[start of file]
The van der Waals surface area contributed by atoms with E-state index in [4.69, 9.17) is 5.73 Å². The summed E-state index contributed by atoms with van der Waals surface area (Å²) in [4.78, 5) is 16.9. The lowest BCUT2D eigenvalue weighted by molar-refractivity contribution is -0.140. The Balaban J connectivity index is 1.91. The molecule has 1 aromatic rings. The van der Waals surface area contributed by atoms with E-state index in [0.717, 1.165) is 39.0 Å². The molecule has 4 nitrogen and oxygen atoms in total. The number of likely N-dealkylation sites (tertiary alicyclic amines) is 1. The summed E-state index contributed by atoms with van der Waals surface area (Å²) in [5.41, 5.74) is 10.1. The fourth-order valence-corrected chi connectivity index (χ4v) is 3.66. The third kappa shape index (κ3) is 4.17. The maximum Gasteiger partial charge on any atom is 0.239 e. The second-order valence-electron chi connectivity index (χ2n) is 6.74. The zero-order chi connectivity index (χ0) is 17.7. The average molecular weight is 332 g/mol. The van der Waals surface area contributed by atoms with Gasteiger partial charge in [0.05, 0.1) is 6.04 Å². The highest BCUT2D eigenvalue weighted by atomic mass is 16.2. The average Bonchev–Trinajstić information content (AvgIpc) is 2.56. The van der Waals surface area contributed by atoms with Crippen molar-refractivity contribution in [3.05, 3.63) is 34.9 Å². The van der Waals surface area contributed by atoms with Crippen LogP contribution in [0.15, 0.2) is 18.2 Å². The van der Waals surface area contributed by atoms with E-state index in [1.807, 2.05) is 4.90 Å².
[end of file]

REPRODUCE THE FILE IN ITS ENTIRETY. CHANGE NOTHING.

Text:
The van der Waals surface area contributed by atoms with E-state index in [4.69, 9.17) is 5.73 Å². The summed E-state index contributed by atoms with van der Waals surface area (Å²) in [4.78, 5) is 16.9. The lowest BCUT2D eigenvalue weighted by molar-refractivity contribution is -0.140. The Balaban J connectivity index is 1.91. The molecule has 1 aromatic rings. The van der Waals surface area contributed by atoms with E-state index in [0.717, 1.165) is 39.0 Å². The molecule has 4 nitrogen and oxygen atoms in total. The number of likely N-dealkylation sites (tertiary alicyclic amines) is 1. The summed E-state index contributed by atoms with van der Waals surface area (Å²) in [5.41, 5.74) is 10.1. The fourth-order valence-corrected chi connectivity index (χ4v) is 3.66. The third kappa shape index (κ3) is 4.17. The maximum Gasteiger partial charge on any atom is 0.239 e. The second-order valence-electron chi connectivity index (χ2n) is 6.74. The zero-order chi connectivity index (χ0) is 17.7. The average molecular weight is 332 g/mol. The van der Waals surface area contributed by atoms with Gasteiger partial charge in [0.05, 0.1) is 6.04 Å². The highest BCUT2D eigenvalue weighted by atomic mass is 16.2. The average Bonchev–Trinajstić information content (AvgIpc) is 2.56. The van der Waals surface area contributed by atoms with Crippen molar-refractivity contribution in [3.05, 3.63) is 34.9 Å². The van der Waals surface area contributed by atoms with Crippen LogP contribution in [0.15, 0.2) is 18.2 Å². The van der Waals surface area contributed by atoms with E-state index in [1.807, 2.05) is 4.90 Å².